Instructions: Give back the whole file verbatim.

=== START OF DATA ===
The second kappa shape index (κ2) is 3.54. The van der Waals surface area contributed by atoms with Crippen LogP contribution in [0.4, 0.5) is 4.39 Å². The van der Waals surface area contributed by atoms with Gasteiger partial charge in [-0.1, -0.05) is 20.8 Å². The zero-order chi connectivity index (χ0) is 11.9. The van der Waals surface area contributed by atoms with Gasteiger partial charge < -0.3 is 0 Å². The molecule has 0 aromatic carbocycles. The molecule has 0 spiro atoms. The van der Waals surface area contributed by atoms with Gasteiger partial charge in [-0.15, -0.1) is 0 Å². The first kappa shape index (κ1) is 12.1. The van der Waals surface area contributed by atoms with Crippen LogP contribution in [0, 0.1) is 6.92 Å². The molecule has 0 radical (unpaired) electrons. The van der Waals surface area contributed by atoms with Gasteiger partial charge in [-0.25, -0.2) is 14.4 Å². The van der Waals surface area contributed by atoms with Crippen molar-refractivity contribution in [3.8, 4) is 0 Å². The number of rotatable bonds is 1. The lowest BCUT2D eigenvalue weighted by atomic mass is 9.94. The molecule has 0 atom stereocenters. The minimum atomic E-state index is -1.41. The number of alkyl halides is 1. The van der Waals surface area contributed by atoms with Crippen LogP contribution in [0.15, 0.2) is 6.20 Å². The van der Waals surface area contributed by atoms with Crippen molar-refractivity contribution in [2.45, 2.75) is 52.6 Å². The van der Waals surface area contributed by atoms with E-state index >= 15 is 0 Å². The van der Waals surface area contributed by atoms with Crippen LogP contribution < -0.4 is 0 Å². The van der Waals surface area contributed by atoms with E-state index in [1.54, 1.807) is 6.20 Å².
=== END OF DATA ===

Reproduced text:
The second kappa shape index (κ2) is 3.54. The van der Waals surface area contributed by atoms with Crippen LogP contribution in [0.4, 0.5) is 4.39 Å². The van der Waals surface area contributed by atoms with Gasteiger partial charge in [-0.1, -0.05) is 20.8 Å². The zero-order chi connectivity index (χ0) is 11.9. The van der Waals surface area contributed by atoms with Gasteiger partial charge < -0.3 is 0 Å². The molecule has 0 aromatic carbocycles. The molecule has 0 spiro atoms. The van der Waals surface area contributed by atoms with Gasteiger partial charge in [-0.15, -0.1) is 0 Å². The first kappa shape index (κ1) is 12.1. The van der Waals surface area contributed by atoms with Crippen LogP contribution in [0, 0.1) is 6.92 Å². The molecule has 0 radical (unpaired) electrons. The van der Waals surface area contributed by atoms with Gasteiger partial charge in [-0.25, -0.2) is 14.4 Å². The van der Waals surface area contributed by atoms with Crippen molar-refractivity contribution in [3.8, 4) is 0 Å². The number of rotatable bonds is 1. The lowest BCUT2D eigenvalue weighted by atomic mass is 9.94. The molecule has 0 atom stereocenters. The minimum atomic E-state index is -1.41. The number of alkyl halides is 1. The van der Waals surface area contributed by atoms with Crippen LogP contribution in [0.15, 0.2) is 6.20 Å². The van der Waals surface area contributed by atoms with Crippen molar-refractivity contribution in [2.45, 2.75) is 52.6 Å². The van der Waals surface area contributed by atoms with E-state index >= 15 is 0 Å². The van der Waals surface area contributed by atoms with Crippen LogP contribution < -0.4 is 0 Å². The van der Waals surface area contributed by atoms with E-state index in [1.54, 1.807) is 6.20 Å².